Tiger trout are sterile hybrids of the brown trout (Salmo trutta) and the brook trout (Salvelinus fontinalis). Their name is derived from the exaggerated vermiculations that evoke a mental image of tiger stripes. Due to brook trout having 84 chromosomes and the brown trout 80 this hybrid rarely occurs naturally in the wild, although instances have been reported for decades.
Hatcheries are able to produce good numbers of tigers by fertilizing brown trout eggs with brook trout milt. However, the survival rate of the eggs is typically low, rarely exceeding 25%, compared to the 85% typically achieved with brown trout. Thanks to hybrid vigor, tiger trout reportedly grow much faster than either parentage.
Tiger’s markings are considerably different from their parents, and rather striking. The vermiculations of the male brook trout appear enlarged and twisted into a stripe-like pattern. Most also have a greenish cast, especially along the back.
Highly piscivorous (fish-eating), tiger trout are stocked not only for their sporting qualities, but also as a means of controlling stunted populations of brook trout and rough fish, such as suckers. Consequently, Utah Division of Wildlife Resources has been stocking them frequently, being sterile, they are able to control their population numbers also.
When fall water temperatures and day length perfectly align, brown trout are cued to begin their annual spawn. Providing the egg component, female brown trout are netted and her eggs are removed by gently stroking the fish’s belly in the direction of a vent, located just in front of the tail. Next, sperm from a male Trapper’s Lake brook trout is added to the pan along with a splash of water, to activate the fertilization process.
Tiger Trout in Colorado
Tiger trout are sterile hybrids of male brook trout and female brown trout. While they rarely occur naturally in nature, they are stocked as a control measure for stunted brook trout and rough fish, such as suckers, in Colorado by Colorado Parks and Wildlife. In addition to being used as a control measure, they offer fisherman an excellent sport fish opportunity.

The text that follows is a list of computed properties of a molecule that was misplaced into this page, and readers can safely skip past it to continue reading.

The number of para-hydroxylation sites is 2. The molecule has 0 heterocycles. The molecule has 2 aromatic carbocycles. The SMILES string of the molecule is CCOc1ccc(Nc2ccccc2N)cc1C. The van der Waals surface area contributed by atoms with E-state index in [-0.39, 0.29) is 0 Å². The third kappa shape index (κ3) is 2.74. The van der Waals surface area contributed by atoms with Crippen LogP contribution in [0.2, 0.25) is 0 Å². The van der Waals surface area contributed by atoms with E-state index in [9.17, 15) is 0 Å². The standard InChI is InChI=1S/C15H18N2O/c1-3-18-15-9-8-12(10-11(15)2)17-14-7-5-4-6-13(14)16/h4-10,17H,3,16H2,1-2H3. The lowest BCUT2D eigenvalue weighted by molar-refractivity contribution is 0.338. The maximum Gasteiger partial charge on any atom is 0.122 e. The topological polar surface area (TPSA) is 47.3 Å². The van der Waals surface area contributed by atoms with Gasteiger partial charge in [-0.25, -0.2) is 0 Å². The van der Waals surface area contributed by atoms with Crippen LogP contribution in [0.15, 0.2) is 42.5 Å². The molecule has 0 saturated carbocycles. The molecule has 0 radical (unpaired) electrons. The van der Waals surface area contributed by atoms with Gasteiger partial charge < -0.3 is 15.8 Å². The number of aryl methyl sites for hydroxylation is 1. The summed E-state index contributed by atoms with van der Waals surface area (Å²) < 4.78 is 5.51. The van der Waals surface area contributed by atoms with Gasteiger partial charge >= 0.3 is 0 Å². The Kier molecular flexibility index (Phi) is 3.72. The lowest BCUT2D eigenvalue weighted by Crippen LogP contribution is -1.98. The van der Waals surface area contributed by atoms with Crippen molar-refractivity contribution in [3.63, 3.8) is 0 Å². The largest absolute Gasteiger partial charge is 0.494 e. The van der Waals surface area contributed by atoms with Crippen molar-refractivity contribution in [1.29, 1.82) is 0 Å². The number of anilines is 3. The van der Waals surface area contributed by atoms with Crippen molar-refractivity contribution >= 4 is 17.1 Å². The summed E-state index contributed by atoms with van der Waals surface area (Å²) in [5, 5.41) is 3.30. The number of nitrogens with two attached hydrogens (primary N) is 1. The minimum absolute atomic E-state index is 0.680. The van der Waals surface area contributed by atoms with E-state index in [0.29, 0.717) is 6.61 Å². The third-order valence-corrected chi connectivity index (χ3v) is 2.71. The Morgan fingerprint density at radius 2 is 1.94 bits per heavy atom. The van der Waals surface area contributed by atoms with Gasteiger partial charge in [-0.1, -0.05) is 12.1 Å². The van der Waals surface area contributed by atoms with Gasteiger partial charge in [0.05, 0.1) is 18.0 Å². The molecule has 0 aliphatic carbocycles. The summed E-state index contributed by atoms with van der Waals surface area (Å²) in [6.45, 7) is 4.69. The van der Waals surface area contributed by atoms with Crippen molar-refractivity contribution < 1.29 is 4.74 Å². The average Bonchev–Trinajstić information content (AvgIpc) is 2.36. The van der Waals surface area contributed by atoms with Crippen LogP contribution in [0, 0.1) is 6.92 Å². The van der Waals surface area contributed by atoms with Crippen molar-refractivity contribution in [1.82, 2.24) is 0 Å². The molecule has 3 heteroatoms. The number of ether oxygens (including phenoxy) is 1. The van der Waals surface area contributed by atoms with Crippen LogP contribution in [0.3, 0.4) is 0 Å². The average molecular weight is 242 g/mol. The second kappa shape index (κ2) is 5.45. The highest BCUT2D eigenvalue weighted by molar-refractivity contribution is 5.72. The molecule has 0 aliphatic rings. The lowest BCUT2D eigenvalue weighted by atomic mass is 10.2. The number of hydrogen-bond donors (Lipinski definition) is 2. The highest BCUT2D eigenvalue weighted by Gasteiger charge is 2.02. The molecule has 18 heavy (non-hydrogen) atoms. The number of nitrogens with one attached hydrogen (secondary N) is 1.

Because of hybrid vigor and nature of the species, tiger trout are known for their quick growth rate as well as large overall size. Tigers are fairly disease resistant, making them a valuable species with their resistance to whirling disease. Again, because of their parent species, they are best targeted with minnow imitation lures and flies once they are big enough to switch over to a fish diet.
Their coloration and markings very greatly from brightly buttered color to extremely dull grey. Overall, the vermiculations otherwise known as "worm shapes" on top of a brook trout are more pronounced that often look like a tiger pattern. In addition to tiger striping you will also find larger uniformed colored spots. While most trout show a mixture of multiple colors within their body, Tiger Trout will most often only have two major colors.
Because these fish are created within a laboratory setting and are more expensive to create, please consider catch and release of this species.
-Courtesy Alan Peak
Anglers salivating to knock this species off the proverbial bucket list will have additional opportunities in the near future as Colorado Parks and Wildlife plans to expand production by collecting trout eggs and sperm at additional lakes, other than North Delany (browns) and Trappers (brook trout). For those that simply cannot wait, a select group of waters near Cameron Pass were stocked with tiger trout in 2011, with additional stocking planned for in 2013 for mountain lakes within the Poudre and Big Thompson River drainages.
(Per Ben Swigle, Coloradoan 2013)